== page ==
WhenJuly 10 to October 31, 1940

WhereThe skies over Britain and the English Channel

WhoThree German Luftwaffe Air Fleets (Luftflotten): Luftflotte 2 based in Belgium and northern France under Field Marshal Albert Kesselring (1885–1960), Luftflotte 3 based in Normandy under Field Marshal Hugo Sperrle (1885–1953), and Luftflotte 5 based in Norway and Denmark under Col-Gen. Hans-Juergen Strumpff (1889–1968), plus one Italian contingent (Corpo Aereo Italiano) under Gen. Rino Corso Fougier (1894–1963), all under the overall command of Air Marshal Hermann Goering (1893–1946), versus the Royal Air Force (RAF) Fighter Command under Air Chief Marshal Hugh Dowding (1882–1970), Air Vice Marshal Sir Trafford Leigh-Mallory (1892–1944), Air Vice Marshal Sir Quintin Brand (1893–1968), and Air Vice Marshal Richard Saul (1891–1965)

WhyThe speedy German conquest of France and the Low Countries had occurred on the European continent. As German troops paraded down the main Parisian boulevard, Champs Elysees, Hitler and his high command planned their next and most difficult campaign to date: the cross-Channel amphibious and airborne invasion of England, Operation Sea Lion (Seeloewe), initially set for August 15, 1940. To do that the Germans needed control of the skies north and east of the continent and over the eastern half of the British Isles, which was a prerequisite to any successful invasion.

WhatThe Battle of Britain was the first major campaign of World War II to be fought entirely by air forces. The German objective was to gain air superiority over the RAF, especially RAF Fighter Command, by destroying fuel and ammuni­tion depots, followed by ships, ports, air bases, and aircraft factories. The Luftwaffe had more than 1,150 fighters, notably the short-range Messerschmitt Bf 109 (Me 109) and the dive-bombing but lumbering Junkers Ju 87 Stukas, and more than 1,300 twin-engine Heinkel He 111, Dornier Do 17, and Junkers Ju 88 bombers. Dowding had a few more than 700 front­line single-engine Spitfire and Hurricane fighters to go head-to-head against the Luftwaffe’s fighter groups (Jagdgruppen) and bomber groups (Kampfgruppen).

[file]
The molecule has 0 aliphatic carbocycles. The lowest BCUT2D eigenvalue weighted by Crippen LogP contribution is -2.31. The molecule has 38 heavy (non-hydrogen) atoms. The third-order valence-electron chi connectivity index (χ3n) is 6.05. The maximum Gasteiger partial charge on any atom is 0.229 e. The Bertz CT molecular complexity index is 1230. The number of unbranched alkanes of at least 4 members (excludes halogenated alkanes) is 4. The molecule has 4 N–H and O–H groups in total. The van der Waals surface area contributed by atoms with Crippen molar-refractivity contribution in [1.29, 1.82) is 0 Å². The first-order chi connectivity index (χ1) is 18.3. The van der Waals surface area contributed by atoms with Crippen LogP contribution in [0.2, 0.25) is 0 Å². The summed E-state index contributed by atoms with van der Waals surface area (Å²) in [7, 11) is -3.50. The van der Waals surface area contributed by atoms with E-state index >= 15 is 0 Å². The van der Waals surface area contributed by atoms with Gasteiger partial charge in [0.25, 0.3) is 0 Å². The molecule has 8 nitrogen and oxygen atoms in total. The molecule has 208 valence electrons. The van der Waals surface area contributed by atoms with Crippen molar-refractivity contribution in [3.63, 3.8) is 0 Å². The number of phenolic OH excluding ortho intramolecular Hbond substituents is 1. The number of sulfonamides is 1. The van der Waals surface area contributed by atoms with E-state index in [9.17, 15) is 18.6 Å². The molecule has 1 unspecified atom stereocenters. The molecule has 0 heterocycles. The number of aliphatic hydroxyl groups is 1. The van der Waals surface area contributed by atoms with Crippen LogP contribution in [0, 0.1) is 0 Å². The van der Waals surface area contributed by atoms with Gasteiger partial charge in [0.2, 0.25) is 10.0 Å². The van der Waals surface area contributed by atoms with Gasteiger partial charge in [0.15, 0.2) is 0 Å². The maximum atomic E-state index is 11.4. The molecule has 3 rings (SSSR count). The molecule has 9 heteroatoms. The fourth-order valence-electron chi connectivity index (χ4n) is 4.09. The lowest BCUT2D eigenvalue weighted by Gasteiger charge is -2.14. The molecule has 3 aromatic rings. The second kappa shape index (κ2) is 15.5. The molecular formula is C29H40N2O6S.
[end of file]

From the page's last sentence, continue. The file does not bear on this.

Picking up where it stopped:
The first phase of the Battle of Britain opened with the Luftwaffe attacking Channel convoys, radar stations, and other targets mainly along the south coast. In August the focus shifted to British airfields and its aircraft industry. While sheer numbers, compe­tence, experi­enced aircrews, and superior aircraft favored the Luftwaffe, Britain’s detection, command, and control system worked so well that Fighter Command was almost always able to concentrate its aircraft to intercept incoming German raids in the right place at the right time. On Adlertag (Eagle Day), August 13, 1940, the Germans launched 1,500 aircraft and lost 46 (a further 39 were severely damaged) to the RAF’s 13 fighters and 11 bombers. Two days later 1,270 fighters and 520 bombers were directed at British air bases, aircraft factories, and airfields with similar disproportionate results. Massive air battles on Septem­ber 15, 1940, are memorialized by the British as Battle of Britain Day. Over the course of the air campaign the Germans lost approx­i­mately 1,686 air­craft and 2,600 air­crew to the British 1,643 air­craft and roughly the same number of air­crew. In aircraft downed, it was pretty much a draw.

OutcomeBy early September it was clear that the Luftwaffe had failed to bring the RAF to its knees and force Great Britain—the only holdout against German hegemony in Europe—to sue for peace and end the war. In mid-October Hitler postponed Operation Sea Lion until the following spring (it never happened) but instructed Goering to mount attacks on heavily populated targets, especially London. The British called this new terror campaign the Blitz, and it too failed to knock Britain out of the war, partly because the British had begun bombing German cities, forcing the Luftwaffe to defend its own air space, and partly because Hitler began to commit his armed forces to misadventures in the Balkans, North Africa, and in the East against the Soviet Union. The last Luft­waffe raids of the Blitz struck London on the night of May 10, 1941. The raid damaged the House of Commons, Westminster Abbey, and killed 1,436 people. Terror  bombing of English cities com­menced again with the launch of new retaliation (Vergeltungswaffen) weapons, the V‑1 (June 1944) and V‑2 (September 1944).

Battle of Britain. Part 4 of the “Why We Fight” Series Produced by Frank Capra for the U.S. War Department